Feasibility of chemohyperthermia with docetaxel-embedded magnetoliposomes as minimally invasive local treatment for cancer.

Department of Organ Regenerative Surgery, Ehime University Graduate School of Medicine, Toon, Ehime 791-0295, Japan.
International Journal of Cancer (Impact Factor: 6.2). 09/2009; 126(8):1955-65. DOI: 10.1002/ijc.24864
Source: PubMed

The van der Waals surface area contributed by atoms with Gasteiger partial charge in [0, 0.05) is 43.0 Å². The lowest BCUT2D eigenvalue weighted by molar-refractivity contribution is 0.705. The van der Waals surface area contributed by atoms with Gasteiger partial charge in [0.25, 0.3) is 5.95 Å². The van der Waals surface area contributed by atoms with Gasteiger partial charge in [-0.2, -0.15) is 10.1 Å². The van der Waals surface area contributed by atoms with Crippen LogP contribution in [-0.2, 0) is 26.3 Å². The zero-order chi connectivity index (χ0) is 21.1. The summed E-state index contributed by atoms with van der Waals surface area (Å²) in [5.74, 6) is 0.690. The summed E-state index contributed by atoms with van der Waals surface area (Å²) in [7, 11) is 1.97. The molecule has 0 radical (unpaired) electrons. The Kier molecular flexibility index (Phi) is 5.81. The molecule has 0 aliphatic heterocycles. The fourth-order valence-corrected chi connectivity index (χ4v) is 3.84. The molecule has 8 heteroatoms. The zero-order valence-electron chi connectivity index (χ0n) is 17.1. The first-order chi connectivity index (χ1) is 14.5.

ABSTRACT Hyperthermia is a minimally invasive approach to cancer treatment, but it is difficult to heat only the tumor without damaging surrounding tissue. To solve this problem, we studied the effectiveness of chemohyperthermia with docetaxel-embedded magnetoliposomes (DMLs) and an applied alternating current (AC) magnetic field. Human MKN45 gastric cancer cells were implanted in the hind limb of Balb-c/nu/nu mice. Various concentrations of docetaxel-embedded DMLs were injected into the tumors and exposed to an AC magnetic field (n = 6, each). For comparison with hyperthermia alone, magnetite-loaded liposome (ML)-injected tumors were exposed to an AC magnetic field. Furthermore, the results of DML without AC treatment and docetaxel diluted into PBS with AC treatment were also compared (n = 10, each). Tumor surface temperature was maintained between 42 and 43 degrees C. Tumor volume was reduced in the DML group with a docetaxel concentration > 56.8 microg/ml, while a docetaxel concentration > 568.5 microg/ml was required for tumor reduction without hyperthermia. Statistically significant differences in tumor volume and survival rate were observed between the DML group exposed to the magnetic field and the other groups. The tumor disappeared in 3 mice in the DML group exposed to the magnetic field; 2 mice survived over 6 months after treatment, whereas all mice of the other groups died by 15 weeks. Histologically, hyperthermia with DML damaged tumor cells and DML diffused homogeneously. To the best of our knowledge, this is the first report to show that hyperthermia using chemotherapeutic agent-embedded magnetoliposomes has an anticancer effect.


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